Sunday, January 20, 2008

Stephen Burt on Nylund

[from the Poetry Foundation website:]

One of my favorite pieces of mail last week was a giant package from Action Books, a new small press out of Notre Dame with a focus on translations, involving some of the same people I read three to six years ago in Fence. The package came from poet, translator and blogger Johannes Goransson, but the inclusion that caught my ear so far has been Joyelle McSweeney's bizarre and entertaining novella or plotted prose poem or parody-detective novel Nylund the Sarcographer.

"Sarco-" means flesh (a "sarcophagus" is literally a flesh-eater, since it contains and hides dead flesh) and McSweeney's eponymous guy is a bumbling detective who is always writing and thinking through his own flesh. He's an antenna for his own past, attracting memories of his own childhood-- a childhood consumed, almost like Humbert Humbert's, by a lost love his own age, named Daisy; he's also a guy who works in a furniture store whose over-the-top fey manager wants to sell durable goods by staging fake rooms in which household murders took place; finally, he's an unlikely detective who has to collar another guy, called the Grandson, in order to solve a murder... if he dares. He exists somewhere between Maldoror and Guy Noir, and he's part entertaining cartoon, and part excuse for McSweeney's flights of campy-cum-lyrical post-Ashberyan prose:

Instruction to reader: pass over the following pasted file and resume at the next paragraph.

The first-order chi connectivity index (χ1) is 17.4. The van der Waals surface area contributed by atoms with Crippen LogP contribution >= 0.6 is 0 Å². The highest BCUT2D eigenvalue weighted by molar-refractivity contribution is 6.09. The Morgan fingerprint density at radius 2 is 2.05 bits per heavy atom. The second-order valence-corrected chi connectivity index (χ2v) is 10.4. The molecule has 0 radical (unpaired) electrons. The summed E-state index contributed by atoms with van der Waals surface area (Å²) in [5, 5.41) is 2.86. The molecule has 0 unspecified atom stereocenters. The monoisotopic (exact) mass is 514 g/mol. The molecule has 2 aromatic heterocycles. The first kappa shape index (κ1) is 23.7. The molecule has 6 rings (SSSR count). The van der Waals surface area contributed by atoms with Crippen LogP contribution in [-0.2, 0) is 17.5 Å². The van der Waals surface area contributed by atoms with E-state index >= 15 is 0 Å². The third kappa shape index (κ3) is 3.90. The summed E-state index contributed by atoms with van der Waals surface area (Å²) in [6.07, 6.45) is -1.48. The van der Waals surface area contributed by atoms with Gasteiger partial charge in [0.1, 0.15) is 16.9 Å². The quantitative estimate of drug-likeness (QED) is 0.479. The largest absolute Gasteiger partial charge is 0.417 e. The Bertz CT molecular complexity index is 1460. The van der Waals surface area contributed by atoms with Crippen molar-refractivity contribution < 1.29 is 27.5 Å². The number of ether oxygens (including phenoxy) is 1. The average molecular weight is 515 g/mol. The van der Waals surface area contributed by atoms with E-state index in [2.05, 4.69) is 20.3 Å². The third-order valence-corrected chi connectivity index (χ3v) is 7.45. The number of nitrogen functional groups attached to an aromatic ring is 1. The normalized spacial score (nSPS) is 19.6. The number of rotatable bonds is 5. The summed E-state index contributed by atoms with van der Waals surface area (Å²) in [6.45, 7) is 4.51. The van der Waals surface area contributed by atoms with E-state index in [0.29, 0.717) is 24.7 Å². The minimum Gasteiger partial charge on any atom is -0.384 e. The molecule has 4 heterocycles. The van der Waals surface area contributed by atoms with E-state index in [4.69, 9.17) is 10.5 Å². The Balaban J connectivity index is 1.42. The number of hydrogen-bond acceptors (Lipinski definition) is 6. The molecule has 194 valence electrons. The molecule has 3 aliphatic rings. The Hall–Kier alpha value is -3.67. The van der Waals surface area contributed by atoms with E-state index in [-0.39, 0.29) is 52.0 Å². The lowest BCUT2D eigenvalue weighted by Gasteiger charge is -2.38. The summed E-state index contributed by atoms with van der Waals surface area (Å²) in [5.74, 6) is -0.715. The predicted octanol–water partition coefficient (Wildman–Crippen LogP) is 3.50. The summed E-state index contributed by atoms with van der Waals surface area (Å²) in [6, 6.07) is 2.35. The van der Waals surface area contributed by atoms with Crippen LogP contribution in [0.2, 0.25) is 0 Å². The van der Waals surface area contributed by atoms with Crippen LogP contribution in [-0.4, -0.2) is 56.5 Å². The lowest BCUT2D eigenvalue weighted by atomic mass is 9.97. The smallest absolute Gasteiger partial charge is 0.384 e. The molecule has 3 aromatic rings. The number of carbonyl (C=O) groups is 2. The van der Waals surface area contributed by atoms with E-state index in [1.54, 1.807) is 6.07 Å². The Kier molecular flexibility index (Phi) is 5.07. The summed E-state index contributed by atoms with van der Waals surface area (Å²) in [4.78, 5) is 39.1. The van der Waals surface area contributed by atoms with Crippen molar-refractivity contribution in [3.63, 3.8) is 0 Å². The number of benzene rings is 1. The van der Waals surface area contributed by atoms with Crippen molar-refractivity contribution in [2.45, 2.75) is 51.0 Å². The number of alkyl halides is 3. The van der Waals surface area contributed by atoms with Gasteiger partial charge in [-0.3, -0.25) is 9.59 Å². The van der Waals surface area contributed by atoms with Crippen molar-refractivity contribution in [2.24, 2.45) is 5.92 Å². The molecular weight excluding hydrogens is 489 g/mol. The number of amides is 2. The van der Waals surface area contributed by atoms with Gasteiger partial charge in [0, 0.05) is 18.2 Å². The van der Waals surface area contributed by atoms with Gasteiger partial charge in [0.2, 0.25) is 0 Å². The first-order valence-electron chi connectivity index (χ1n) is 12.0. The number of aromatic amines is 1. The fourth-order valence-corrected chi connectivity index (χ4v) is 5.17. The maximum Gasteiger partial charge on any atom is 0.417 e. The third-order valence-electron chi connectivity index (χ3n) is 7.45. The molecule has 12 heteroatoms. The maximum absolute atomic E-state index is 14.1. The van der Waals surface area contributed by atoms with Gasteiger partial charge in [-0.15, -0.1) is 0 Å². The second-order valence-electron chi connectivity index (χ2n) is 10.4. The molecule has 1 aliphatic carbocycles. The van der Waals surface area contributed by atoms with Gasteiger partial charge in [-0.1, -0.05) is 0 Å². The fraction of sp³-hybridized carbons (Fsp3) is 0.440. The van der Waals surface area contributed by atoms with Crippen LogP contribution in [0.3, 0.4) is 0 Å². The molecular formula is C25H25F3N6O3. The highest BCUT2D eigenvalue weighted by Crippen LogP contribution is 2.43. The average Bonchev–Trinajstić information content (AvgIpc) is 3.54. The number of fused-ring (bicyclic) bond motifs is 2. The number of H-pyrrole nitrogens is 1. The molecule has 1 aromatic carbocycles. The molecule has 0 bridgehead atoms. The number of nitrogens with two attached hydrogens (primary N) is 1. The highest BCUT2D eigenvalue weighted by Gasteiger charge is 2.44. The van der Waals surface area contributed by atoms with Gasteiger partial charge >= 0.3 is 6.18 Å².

"The ride down is always faster than the ride up, though Nylund, lurching hellwards on rickety wooden escalators, catching glimpses of shoes and suits and luggage and his own reflection stretched taffy thin in the smoked disconcerting mirrors... The cold moved up through his shoes and in through his jaw. Looney medical advice assembled itself before his mind's eye. One lump or two? For toothache, tie a dinner napkin under the gullet. For a fistfight, don a beefsteak mask. The former to ward off enemies. The latter, shiny, dull, to invite another slug."

The Daisy parts are actually sexy, the murder-mystery parts and the furniture-store bits are genuinely funny, the language dissolves into stream-of-consanguinity post-surrealism and then resolves into a plot again. I finished it today; it's recommended.


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